properties and also to act as a means of identifying the product. Colorants used
must meet the regulatory requirements of those countries where the product will
be sold. Examples of commonly used capsule colourants include synthetic dyes
such as azo dyes and xanthene dyes. Iron oxide pigments are also used.
D. Opacifying agents
Opacifiers (e.g., titanium dioxide) may be included to make clear gelatin opaque.
Opaque capsules may be employed to provide protection against light or to
conceal the contents.
E. Preservatives
Preservatives (often parabens esters) were formerly added to hard capsules as an
in-process aid in order to prevent microbiological contamination during
manufacture. Manufacturers operating their plants to Good Manufacturing
Practice (GMP) guidelines no longer use them. In the finished capsules, the
moisture levels, 12–16% w/ v, are such that the water activity will not support
bacterial growth because the moisture is too strongly bound to the gelatin
molecule.
Manufacture of Hard Gelatin Capsules
10
The sequence of two-piece hard gelatin capsule shell manufacture
Manufacture of empty hard gelatin capsules
Hard gelatin capsules are manufactured using a dip-coating method and the
various stages involved are as follows:
Step 1: Preparation of the gelatin solution (dipping solution)
Step 2: Dip-coating the gelatin solution on to metal pins (moulds)
Step 3: Rotation of the Dip-coated pins
Step 4: Drying of the gelatin-coated pins
Step 5: Stripping and trimming
Step 6: Joining of the trimmed capsule shell
Step 7: Printing
Filling of hard gelatin capsules:
11
The filling of hard gelatin capsules is an established technology, with equipment
available ranging from that for very small-scale manual filling (e.g., Feton
capsule filling machine), through intermediate-scale semi-automatic filling to
large-scale fully automatic filling. Hard gelatin capsules can also be hand-filled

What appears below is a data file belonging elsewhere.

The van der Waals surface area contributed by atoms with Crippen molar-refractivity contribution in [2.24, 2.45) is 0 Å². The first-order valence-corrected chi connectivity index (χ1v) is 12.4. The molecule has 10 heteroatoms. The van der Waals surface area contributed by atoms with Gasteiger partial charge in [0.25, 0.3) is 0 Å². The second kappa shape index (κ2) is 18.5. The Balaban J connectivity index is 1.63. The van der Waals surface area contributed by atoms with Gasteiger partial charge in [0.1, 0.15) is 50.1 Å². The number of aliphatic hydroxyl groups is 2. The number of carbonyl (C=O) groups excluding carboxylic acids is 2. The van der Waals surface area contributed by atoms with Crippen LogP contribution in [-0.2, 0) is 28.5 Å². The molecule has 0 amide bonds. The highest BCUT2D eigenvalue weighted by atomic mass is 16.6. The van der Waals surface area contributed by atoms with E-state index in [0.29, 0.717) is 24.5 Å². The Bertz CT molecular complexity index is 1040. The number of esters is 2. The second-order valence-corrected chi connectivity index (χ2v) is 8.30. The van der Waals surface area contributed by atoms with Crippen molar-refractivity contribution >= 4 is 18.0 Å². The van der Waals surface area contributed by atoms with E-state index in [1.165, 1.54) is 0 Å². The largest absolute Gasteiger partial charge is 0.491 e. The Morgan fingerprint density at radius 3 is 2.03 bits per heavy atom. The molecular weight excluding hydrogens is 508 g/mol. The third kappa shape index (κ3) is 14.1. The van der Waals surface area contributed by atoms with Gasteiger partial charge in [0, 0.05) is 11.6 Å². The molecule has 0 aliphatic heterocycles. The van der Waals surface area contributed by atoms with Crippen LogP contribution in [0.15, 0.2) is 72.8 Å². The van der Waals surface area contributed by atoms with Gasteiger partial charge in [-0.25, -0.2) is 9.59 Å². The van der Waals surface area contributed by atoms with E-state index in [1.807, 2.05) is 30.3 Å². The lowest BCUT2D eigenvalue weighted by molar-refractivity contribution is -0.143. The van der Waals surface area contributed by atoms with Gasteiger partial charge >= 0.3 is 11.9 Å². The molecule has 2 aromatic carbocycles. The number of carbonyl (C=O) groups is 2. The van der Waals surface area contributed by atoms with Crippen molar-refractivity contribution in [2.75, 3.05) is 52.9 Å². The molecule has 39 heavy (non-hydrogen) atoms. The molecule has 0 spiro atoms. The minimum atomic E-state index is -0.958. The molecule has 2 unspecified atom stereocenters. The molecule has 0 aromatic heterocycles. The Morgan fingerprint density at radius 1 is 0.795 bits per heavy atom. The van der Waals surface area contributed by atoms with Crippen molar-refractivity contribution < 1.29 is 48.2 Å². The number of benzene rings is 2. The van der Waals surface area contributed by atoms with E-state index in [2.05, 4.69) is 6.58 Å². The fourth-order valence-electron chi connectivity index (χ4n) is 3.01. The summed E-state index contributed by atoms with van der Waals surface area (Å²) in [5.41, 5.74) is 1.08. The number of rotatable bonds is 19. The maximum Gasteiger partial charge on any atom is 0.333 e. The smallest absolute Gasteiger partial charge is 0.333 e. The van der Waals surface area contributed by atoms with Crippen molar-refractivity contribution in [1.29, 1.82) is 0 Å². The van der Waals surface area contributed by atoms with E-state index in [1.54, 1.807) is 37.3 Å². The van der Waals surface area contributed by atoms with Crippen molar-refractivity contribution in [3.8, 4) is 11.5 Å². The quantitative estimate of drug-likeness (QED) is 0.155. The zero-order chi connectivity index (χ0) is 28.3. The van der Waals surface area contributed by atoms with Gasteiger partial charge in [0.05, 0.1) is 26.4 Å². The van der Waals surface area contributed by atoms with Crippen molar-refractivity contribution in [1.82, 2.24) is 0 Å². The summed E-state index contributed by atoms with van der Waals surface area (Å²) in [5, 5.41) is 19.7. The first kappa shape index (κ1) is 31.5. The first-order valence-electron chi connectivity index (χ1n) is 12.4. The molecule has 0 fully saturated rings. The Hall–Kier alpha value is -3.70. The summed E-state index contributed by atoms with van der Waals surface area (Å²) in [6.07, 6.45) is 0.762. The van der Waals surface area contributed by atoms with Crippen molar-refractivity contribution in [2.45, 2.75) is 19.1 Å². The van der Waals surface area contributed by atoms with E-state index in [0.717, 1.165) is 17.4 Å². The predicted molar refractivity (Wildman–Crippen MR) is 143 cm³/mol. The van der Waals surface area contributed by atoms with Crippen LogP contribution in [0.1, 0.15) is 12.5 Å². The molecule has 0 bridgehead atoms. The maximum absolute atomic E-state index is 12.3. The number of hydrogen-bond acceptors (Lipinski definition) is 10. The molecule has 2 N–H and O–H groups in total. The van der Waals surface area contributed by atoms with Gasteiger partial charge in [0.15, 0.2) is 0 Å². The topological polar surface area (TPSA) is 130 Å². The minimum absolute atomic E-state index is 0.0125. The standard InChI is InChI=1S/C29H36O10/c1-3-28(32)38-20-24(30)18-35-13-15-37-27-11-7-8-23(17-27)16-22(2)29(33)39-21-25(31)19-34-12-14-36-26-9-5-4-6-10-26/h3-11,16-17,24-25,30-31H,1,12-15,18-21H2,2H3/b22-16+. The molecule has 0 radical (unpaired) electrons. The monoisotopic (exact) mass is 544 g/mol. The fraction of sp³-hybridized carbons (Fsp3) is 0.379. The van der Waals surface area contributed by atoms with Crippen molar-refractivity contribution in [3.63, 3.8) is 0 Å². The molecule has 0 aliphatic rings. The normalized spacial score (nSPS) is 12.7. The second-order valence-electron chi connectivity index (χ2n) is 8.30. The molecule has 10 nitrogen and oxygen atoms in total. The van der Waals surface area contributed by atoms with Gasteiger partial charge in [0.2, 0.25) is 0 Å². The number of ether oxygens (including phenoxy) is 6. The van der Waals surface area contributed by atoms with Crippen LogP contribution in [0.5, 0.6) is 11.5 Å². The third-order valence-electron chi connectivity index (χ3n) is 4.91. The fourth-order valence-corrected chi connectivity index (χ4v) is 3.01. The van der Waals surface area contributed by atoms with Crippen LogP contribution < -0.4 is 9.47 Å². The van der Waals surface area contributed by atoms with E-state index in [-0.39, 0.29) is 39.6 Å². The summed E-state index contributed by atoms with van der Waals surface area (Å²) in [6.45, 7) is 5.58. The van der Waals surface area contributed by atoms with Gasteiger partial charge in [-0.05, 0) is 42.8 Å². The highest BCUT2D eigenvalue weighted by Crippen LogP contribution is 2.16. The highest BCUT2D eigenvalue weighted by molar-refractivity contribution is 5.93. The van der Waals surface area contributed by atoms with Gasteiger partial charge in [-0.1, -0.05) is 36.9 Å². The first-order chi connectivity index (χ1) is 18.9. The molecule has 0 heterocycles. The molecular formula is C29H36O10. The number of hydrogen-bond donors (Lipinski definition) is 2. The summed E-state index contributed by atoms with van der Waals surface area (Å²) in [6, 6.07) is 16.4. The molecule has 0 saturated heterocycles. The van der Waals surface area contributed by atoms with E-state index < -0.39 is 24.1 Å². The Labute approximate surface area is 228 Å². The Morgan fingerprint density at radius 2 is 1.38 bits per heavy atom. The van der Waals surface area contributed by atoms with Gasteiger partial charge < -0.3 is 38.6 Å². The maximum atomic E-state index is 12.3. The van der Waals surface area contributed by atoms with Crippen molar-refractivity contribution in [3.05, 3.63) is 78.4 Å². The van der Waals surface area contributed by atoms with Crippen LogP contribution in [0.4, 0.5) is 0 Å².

one at a time, as done in a compounding pharmacy. The difference between the
many methods available is the way in which the dose of material is measured into
the capsule body.
The basic steps in filling hard gelatin capsules include:
1. Rectification of capsules (placing empty gelatin capsules on the removable
plate with bodies facing downward).
2. Separation of caps from bodies.
3. Dosing of fill material (The body is filled with the formulation manually
using a plastic spatula, and the excess powder is removed).
4. Replacement of caps/ closing capsule shells and
5. Ejection of filled capsules
Filling of powder formulations into hard gelatin
capsules
Hard gelatin capsules can be filled by hand for research or experimental purposes
or when filling a small number of capsules in the pharmacy. This is done by
placing the powder to be filled on a sheet of clean paper or on a pill tile or
porcelain plate and pressing the open end of the capsule downward until it is
filled. The cap is then placed to close the capsule.
On a small-scale manufacture, hard gelatin capsules can be filled manually using
a manual or a hand-operated capsule machine. This is done by directly filling the
powder into the capsule shell and relying on the bulk/tapped density of the
powder to get the correct dose for the volume of the capsule shell used. The
various types of hand-operated capsule machines have capacities ranging from
24 to 300 capsules and, when efficiently operated, are capable of producing about
200 to 2,000 capsules per hour.
Large scale production involves the use of machines that come in great variety of
shapes and sizes, varying from semi- to fully automatic and ranging in output
from 3000 to 150 000 per hour. Powder filling is accomplished by either of the
two dosing devices: dosator device or dosing disk/tamping device.